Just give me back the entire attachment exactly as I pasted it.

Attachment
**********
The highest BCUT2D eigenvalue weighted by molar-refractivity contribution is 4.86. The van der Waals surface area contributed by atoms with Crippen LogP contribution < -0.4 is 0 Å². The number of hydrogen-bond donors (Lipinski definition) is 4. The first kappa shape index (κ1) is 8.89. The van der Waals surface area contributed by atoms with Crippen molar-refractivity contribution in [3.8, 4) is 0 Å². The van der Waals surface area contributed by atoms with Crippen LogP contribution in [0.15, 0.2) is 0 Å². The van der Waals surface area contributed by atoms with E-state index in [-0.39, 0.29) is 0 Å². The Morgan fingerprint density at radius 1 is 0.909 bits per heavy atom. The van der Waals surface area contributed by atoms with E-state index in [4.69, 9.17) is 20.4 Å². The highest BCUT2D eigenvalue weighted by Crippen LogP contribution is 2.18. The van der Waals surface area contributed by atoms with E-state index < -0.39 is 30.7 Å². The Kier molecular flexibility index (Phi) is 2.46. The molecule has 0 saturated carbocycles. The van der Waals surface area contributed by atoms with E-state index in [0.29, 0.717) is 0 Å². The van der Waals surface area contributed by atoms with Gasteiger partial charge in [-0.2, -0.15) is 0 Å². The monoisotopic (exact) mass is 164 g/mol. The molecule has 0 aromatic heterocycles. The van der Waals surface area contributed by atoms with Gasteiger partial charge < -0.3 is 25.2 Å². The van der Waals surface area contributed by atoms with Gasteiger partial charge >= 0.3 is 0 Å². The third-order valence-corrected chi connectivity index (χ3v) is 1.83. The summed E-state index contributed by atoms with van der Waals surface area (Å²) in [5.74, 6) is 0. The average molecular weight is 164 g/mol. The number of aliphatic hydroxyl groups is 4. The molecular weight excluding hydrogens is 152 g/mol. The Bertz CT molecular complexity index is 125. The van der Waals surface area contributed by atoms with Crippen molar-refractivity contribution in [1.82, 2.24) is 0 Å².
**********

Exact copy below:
The highest BCUT2D eigenvalue weighted by molar-refractivity contribution is 4.86. The van der Waals surface area contributed by atoms with Crippen LogP contribution < -0.4 is 0 Å². The number of hydrogen-bond donors (Lipinski definition) is 4. The first kappa shape index (κ1) is 8.89. The van der Waals surface area contributed by atoms with Crippen molar-refractivity contribution in [3.8, 4) is 0 Å². The van der Waals surface area contributed by atoms with Crippen LogP contribution in [0.15, 0.2) is 0 Å². The van der Waals surface area contributed by atoms with E-state index in [-0.39, 0.29) is 0 Å². The Morgan fingerprint density at radius 1 is 0.909 bits per heavy atom. The van der Waals surface area contributed by atoms with E-state index in [4.69, 9.17) is 20.4 Å². The highest BCUT2D eigenvalue weighted by Crippen LogP contribution is 2.18. The van der Waals surface area contributed by atoms with E-state index < -0.39 is 30.7 Å². The Kier molecular flexibility index (Phi) is 2.46. The molecule has 0 saturated carbocycles. The van der Waals surface area contributed by atoms with E-state index in [0.29, 0.717) is 0 Å². The van der Waals surface area contributed by atoms with Gasteiger partial charge in [-0.2, -0.15) is 0 Å². The monoisotopic (exact) mass is 164 g/mol. The molecule has 0 aromatic heterocycles. The van der Waals surface area contributed by atoms with Gasteiger partial charge < -0.3 is 25.2 Å². The van der Waals surface area contributed by atoms with Gasteiger partial charge >= 0.3 is 0 Å². The third-order valence-corrected chi connectivity index (χ3v) is 1.83. The summed E-state index contributed by atoms with van der Waals surface area (Å²) in [5.74, 6) is 0. The average molecular weight is 164 g/mol. The number of aliphatic hydroxyl groups is 4. The molecular weight excluding hydrogens is 152 g/mol. The Bertz CT molecular complexity index is 125. The van der Waals surface area contributed by atoms with Crippen molar-refractivity contribution in [1.82, 2.24) is 0 Å².